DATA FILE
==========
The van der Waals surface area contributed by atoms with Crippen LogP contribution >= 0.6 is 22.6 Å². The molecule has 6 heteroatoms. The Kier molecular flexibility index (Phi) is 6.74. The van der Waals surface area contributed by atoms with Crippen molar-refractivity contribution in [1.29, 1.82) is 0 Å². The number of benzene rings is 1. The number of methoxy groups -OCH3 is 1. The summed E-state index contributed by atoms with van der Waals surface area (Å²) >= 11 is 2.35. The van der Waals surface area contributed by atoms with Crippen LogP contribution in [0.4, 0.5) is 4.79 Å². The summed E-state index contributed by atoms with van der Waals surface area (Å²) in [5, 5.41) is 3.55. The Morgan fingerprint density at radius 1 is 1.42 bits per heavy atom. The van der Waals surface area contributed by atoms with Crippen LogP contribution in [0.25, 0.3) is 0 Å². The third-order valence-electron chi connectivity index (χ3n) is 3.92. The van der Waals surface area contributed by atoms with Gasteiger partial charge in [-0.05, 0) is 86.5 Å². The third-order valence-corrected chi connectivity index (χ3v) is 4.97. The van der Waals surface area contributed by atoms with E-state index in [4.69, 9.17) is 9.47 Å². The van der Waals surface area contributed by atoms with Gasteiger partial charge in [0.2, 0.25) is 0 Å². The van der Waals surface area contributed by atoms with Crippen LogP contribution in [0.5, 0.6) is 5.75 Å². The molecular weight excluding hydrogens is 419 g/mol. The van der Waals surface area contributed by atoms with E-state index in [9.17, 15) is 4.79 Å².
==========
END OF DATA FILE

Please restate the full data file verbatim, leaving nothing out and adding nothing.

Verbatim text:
The van der Waals surface area contributed by atoms with Crippen LogP contribution >= 0.6 is 22.6 Å². The molecule has 6 heteroatoms. The Kier molecular flexibility index (Phi) is 6.74. The van der Waals surface area contributed by atoms with Crippen molar-refractivity contribution in [1.29, 1.82) is 0 Å². The number of benzene rings is 1. The number of methoxy groups -OCH3 is 1. The summed E-state index contributed by atoms with van der Waals surface area (Å²) >= 11 is 2.35. The van der Waals surface area contributed by atoms with Crippen LogP contribution in [0.4, 0.5) is 4.79 Å². The summed E-state index contributed by atoms with van der Waals surface area (Å²) in [5, 5.41) is 3.55. The Morgan fingerprint density at radius 1 is 1.42 bits per heavy atom. The van der Waals surface area contributed by atoms with Crippen LogP contribution in [0.25, 0.3) is 0 Å². The third-order valence-electron chi connectivity index (χ3n) is 3.92. The van der Waals surface area contributed by atoms with Gasteiger partial charge in [-0.05, 0) is 86.5 Å². The third-order valence-corrected chi connectivity index (χ3v) is 4.97. The van der Waals surface area contributed by atoms with E-state index in [4.69, 9.17) is 9.47 Å². The van der Waals surface area contributed by atoms with Gasteiger partial charge in [0.2, 0.25) is 0 Å². The van der Waals surface area contributed by atoms with Crippen LogP contribution in [0.5, 0.6) is 5.75 Å². The molecular weight excluding hydrogens is 419 g/mol. The van der Waals surface area contributed by atoms with E-state index in [9.17, 15) is 4.79 Å².